Global connectedness made a major advancement on this day in 1911 when the New York Times sent the first around the world telegram.
The telegram which simply read, “This message sent around the world” left the New York Times newsroom at 7pm and arrived back in 17 minutes after being relayed via San Francisco, the Philippines, Hong Kong, Saigon, Singapore, Bombay, Malta, Lisbon, and the Azores. Read below to learn how global connectedness is influencing the direction of mortgage rates.
Mortgage rates sideways
After home loan rates improved by ~.25% at the beginning of August they have essentially flattened out for the past two weeks oscillating within a .125% range.
Mortgage rates improved at the tail end of last week but increased over this past weekend.
In the near term it seems like we may see more sideways movement. However, the longer-term outlook still looks positive for borrowers.
Presently much of the developed world has interest rates which are lower than here in the US. The Central Bank equivalent target interest rate is 0% or less in the Eurozone, Denmark, Switzerland, Sweden, and Japan.
There is currently $16.7 trillion in negatively yielding government bonds.
As a reminder, the Fed currently has the Fed Funds rate target at 5.25% and our 2-year through 30 year bonds are yielding between 2-3%. Think that is high? At least we’re not in Argentina where the central bank target rate is 58%!!!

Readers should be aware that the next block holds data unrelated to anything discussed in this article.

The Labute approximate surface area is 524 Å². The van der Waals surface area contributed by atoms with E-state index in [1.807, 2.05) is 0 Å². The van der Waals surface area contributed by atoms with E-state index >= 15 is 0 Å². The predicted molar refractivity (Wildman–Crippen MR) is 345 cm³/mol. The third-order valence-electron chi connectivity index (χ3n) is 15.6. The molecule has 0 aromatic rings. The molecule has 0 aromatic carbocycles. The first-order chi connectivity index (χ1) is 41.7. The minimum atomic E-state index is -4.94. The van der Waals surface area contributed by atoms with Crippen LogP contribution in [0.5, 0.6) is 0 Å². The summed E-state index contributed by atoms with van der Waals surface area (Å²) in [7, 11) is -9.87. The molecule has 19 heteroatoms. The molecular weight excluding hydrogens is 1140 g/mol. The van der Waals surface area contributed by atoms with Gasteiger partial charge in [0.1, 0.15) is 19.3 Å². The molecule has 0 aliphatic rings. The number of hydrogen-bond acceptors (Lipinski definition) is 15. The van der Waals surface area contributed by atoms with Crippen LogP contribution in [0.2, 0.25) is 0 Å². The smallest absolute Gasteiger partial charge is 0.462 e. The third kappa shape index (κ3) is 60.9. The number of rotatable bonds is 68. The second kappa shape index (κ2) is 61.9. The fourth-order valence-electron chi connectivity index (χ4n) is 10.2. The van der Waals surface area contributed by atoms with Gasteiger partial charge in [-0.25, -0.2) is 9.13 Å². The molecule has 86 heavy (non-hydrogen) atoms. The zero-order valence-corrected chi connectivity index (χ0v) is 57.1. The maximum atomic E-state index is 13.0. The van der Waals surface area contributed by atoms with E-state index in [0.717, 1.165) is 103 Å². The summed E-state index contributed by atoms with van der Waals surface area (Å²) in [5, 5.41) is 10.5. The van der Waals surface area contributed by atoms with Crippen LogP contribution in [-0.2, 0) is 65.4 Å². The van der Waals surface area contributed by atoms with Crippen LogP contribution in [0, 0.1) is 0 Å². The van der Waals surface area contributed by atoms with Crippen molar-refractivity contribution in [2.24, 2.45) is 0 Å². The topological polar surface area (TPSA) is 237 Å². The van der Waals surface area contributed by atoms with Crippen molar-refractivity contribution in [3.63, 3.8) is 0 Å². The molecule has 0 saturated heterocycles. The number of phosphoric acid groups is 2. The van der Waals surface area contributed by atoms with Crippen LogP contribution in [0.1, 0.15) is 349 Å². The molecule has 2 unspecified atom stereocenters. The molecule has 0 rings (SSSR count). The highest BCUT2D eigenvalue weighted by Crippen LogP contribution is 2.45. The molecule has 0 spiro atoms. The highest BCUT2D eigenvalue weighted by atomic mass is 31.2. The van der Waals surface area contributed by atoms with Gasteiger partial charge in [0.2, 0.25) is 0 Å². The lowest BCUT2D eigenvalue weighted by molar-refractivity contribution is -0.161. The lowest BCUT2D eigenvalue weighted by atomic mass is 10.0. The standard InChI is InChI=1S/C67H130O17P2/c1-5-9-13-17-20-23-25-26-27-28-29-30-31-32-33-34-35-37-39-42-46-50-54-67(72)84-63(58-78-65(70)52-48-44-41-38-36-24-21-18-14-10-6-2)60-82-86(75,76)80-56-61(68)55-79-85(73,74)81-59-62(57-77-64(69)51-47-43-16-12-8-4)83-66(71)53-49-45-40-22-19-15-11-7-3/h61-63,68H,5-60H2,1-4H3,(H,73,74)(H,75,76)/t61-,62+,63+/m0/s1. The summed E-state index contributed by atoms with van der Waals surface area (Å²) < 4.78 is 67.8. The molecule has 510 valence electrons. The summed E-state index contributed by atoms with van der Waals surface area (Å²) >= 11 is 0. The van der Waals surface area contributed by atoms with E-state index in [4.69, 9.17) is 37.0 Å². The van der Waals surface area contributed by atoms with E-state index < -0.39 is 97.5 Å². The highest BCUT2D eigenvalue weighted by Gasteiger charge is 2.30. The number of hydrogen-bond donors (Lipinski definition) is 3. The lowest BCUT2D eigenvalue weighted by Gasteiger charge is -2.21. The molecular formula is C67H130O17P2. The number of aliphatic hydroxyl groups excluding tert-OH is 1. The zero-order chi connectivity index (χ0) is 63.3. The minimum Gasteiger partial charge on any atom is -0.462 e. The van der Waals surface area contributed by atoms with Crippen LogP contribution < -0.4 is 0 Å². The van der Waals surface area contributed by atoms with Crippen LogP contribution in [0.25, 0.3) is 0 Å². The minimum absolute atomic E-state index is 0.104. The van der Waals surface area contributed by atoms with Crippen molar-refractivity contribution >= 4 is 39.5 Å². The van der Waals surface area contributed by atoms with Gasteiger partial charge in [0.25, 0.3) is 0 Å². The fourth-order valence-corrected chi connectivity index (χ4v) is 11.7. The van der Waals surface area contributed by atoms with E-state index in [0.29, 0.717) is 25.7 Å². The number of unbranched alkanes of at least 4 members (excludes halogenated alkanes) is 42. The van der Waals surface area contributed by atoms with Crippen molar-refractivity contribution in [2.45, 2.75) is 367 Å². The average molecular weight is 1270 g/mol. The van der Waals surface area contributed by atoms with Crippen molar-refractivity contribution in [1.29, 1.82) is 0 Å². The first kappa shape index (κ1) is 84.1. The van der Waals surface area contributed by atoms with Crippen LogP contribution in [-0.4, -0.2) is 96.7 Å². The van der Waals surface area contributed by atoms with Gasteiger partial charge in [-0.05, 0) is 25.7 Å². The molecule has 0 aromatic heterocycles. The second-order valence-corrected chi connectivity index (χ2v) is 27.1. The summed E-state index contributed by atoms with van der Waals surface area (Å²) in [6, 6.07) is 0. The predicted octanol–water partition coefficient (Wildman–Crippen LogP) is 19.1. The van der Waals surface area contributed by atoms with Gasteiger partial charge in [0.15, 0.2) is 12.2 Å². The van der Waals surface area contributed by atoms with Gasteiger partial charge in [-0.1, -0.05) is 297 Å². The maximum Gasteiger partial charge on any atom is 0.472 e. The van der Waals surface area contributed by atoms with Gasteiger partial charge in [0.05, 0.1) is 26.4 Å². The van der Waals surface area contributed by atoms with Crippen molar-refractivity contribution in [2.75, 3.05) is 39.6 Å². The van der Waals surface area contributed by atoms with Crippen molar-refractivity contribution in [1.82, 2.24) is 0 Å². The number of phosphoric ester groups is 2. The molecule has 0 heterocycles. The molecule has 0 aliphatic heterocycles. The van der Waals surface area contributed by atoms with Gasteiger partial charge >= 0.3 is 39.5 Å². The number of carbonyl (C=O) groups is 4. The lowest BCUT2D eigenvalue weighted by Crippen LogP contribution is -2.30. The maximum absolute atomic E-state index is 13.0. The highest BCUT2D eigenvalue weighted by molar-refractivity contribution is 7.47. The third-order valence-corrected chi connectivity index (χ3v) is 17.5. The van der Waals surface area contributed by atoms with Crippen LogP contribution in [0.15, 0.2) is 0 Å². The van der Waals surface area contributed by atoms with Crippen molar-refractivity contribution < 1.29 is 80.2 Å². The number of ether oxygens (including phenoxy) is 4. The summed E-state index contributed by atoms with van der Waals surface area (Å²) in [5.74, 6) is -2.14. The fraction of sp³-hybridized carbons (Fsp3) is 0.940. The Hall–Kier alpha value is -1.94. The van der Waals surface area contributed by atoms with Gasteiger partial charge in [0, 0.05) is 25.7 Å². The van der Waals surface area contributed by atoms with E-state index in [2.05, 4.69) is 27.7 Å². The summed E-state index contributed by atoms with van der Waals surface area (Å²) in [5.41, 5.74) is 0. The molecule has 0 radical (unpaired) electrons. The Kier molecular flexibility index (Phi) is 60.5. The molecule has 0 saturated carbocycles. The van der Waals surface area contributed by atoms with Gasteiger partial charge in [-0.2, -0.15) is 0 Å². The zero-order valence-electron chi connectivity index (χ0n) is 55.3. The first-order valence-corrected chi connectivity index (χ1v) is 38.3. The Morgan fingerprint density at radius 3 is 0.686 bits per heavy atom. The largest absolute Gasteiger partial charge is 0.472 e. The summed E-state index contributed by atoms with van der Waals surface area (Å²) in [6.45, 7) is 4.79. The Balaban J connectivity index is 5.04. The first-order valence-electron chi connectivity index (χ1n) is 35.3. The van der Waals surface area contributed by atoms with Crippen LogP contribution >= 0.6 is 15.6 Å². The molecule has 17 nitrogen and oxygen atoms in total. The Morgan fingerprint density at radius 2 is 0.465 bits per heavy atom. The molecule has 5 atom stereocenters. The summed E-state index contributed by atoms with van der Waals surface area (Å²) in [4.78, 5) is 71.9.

Although US interest rates are not likely to go straight down I do think lower yields in other countries will put downward pressure on our interest rates in the months to come. If a borrower can afford to be patient it probably makes sense to do so.
Speaking of central banks, global bankers are meeting this weekend in Jackson Hole, Wyoming for the annual economic symposium. Fed Chairman Jerome Powell is scheduled to deliver a speech on Friday in which many analysts think he will indicate another Fed rate cut later this year.
Mortgage rates may increase in the near-term is we see US stocks rally again. However, my longer-term outlook remains unchanged. For borrowers who remain patient in I think it makes sense to float.
Current Outlook: floating bias